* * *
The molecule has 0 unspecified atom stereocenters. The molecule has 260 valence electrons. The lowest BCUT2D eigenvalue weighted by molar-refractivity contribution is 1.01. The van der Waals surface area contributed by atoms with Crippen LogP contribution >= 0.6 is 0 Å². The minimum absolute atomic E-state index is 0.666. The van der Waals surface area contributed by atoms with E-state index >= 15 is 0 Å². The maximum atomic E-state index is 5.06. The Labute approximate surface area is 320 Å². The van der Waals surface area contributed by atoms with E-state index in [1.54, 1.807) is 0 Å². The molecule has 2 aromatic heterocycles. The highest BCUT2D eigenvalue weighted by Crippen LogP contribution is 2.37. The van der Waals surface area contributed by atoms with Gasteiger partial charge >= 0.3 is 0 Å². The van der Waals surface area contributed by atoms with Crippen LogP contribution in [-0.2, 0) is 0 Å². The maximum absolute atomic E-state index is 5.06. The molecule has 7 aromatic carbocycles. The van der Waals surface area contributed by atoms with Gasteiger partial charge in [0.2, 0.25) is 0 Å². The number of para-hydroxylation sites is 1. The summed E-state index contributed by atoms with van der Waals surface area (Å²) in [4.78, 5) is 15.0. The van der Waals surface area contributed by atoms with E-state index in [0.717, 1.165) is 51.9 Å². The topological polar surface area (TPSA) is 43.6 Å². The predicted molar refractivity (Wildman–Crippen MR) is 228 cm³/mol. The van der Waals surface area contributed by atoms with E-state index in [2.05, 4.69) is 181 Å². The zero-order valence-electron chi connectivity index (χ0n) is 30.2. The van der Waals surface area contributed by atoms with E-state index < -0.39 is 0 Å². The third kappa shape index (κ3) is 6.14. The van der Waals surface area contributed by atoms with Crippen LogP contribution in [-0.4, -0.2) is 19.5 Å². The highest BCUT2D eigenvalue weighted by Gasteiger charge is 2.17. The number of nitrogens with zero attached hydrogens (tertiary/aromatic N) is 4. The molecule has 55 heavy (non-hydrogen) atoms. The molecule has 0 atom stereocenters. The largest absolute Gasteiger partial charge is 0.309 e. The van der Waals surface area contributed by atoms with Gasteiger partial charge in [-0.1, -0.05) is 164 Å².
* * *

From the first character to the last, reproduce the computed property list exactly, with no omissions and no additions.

The molecule has 0 unspecified atom stereocenters. The molecule has 260 valence electrons. The lowest BCUT2D eigenvalue weighted by molar-refractivity contribution is 1.01. The van der Waals surface area contributed by atoms with Crippen LogP contribution >= 0.6 is 0 Å². The minimum absolute atomic E-state index is 0.666. The van der Waals surface area contributed by atoms with E-state index >= 15 is 0 Å². The maximum atomic E-state index is 5.06. The Labute approximate surface area is 320 Å². The van der Waals surface area contributed by atoms with E-state index in [1.54, 1.807) is 0 Å². The molecule has 2 aromatic heterocycles. The highest BCUT2D eigenvalue weighted by Crippen LogP contribution is 2.37. The van der Waals surface area contributed by atoms with Gasteiger partial charge >= 0.3 is 0 Å². The van der Waals surface area contributed by atoms with Crippen LogP contribution in [-0.2, 0) is 0 Å². The maximum absolute atomic E-state index is 5.06. The molecule has 7 aromatic carbocycles. The van der Waals surface area contributed by atoms with Gasteiger partial charge in [0.2, 0.25) is 0 Å². The number of para-hydroxylation sites is 1. The summed E-state index contributed by atoms with van der Waals surface area (Å²) in [4.78, 5) is 15.0. The van der Waals surface area contributed by atoms with E-state index in [0.717, 1.165) is 51.9 Å². The topological polar surface area (TPSA) is 43.6 Å². The predicted molar refractivity (Wildman–Crippen MR) is 228 cm³/mol. The van der Waals surface area contributed by atoms with E-state index in [2.05, 4.69) is 181 Å². The zero-order valence-electron chi connectivity index (χ0n) is 30.2. The van der Waals surface area contributed by atoms with E-state index < -0.39 is 0 Å². The third kappa shape index (κ3) is 6.14. The van der Waals surface area contributed by atoms with Crippen LogP contribution in [-0.4, -0.2) is 19.5 Å². The highest BCUT2D eigenvalue weighted by Gasteiger charge is 2.17. The number of nitrogens with zero attached hydrogens (tertiary/aromatic N) is 4. The molecule has 55 heavy (non-hydrogen) atoms. The molecule has 0 atom stereocenters. The largest absolute Gasteiger partial charge is 0.309 e. The van der Waals surface area contributed by atoms with Gasteiger partial charge in [-0.1, -0.05) is 164 Å².